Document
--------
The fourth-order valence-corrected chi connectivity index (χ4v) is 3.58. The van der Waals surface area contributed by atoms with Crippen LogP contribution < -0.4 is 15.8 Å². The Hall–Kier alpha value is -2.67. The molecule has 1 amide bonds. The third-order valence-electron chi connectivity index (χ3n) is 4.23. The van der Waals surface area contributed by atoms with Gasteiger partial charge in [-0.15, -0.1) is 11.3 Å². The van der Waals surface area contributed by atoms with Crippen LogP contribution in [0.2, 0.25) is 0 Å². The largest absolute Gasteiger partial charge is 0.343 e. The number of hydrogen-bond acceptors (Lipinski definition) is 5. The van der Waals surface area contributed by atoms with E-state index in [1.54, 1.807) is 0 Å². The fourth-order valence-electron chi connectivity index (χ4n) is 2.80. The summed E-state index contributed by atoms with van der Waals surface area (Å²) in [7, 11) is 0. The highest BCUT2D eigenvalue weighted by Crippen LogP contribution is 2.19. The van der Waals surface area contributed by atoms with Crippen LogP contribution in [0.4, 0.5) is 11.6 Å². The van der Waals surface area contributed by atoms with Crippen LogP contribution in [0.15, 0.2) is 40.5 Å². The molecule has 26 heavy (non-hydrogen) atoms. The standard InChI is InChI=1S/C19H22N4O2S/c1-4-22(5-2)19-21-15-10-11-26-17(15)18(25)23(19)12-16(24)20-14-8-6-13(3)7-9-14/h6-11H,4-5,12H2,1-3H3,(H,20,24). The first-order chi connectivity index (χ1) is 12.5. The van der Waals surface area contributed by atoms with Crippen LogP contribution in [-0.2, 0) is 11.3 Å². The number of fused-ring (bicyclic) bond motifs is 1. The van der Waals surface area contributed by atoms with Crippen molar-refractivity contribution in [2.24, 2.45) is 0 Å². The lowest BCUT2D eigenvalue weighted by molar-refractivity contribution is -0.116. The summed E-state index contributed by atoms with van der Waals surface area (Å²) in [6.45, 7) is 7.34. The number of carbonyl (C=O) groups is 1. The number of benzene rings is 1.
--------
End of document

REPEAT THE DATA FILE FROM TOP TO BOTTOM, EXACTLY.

The fourth-order valence-corrected chi connectivity index (χ4v) is 3.58. The van der Waals surface area contributed by atoms with Crippen LogP contribution < -0.4 is 15.8 Å². The Hall–Kier alpha value is -2.67. The molecule has 1 amide bonds. The third-order valence-electron chi connectivity index (χ3n) is 4.23. The van der Waals surface area contributed by atoms with Gasteiger partial charge in [-0.15, -0.1) is 11.3 Å². The van der Waals surface area contributed by atoms with Crippen LogP contribution in [0.2, 0.25) is 0 Å². The largest absolute Gasteiger partial charge is 0.343 e. The number of hydrogen-bond acceptors (Lipinski definition) is 5. The van der Waals surface area contributed by atoms with E-state index in [1.54, 1.807) is 0 Å². The fourth-order valence-electron chi connectivity index (χ4n) is 2.80. The summed E-state index contributed by atoms with van der Waals surface area (Å²) in [7, 11) is 0. The highest BCUT2D eigenvalue weighted by Crippen LogP contribution is 2.19. The van der Waals surface area contributed by atoms with Crippen LogP contribution in [0.4, 0.5) is 11.6 Å². The van der Waals surface area contributed by atoms with Crippen LogP contribution in [0.15, 0.2) is 40.5 Å². The molecule has 26 heavy (non-hydrogen) atoms. The standard InChI is InChI=1S/C19H22N4O2S/c1-4-22(5-2)19-21-15-10-11-26-17(15)18(25)23(19)12-16(24)20-14-8-6-13(3)7-9-14/h6-11H,4-5,12H2,1-3H3,(H,20,24). The first-order chi connectivity index (χ1) is 12.5. The van der Waals surface area contributed by atoms with Crippen LogP contribution in [-0.2, 0) is 11.3 Å². The number of fused-ring (bicyclic) bond motifs is 1. The van der Waals surface area contributed by atoms with Crippen molar-refractivity contribution in [2.24, 2.45) is 0 Å². The lowest BCUT2D eigenvalue weighted by molar-refractivity contribution is -0.116. The summed E-state index contributed by atoms with van der Waals surface area (Å²) in [6.45, 7) is 7.34. The number of carbonyl (C=O) groups is 1. The number of benzene rings is 1.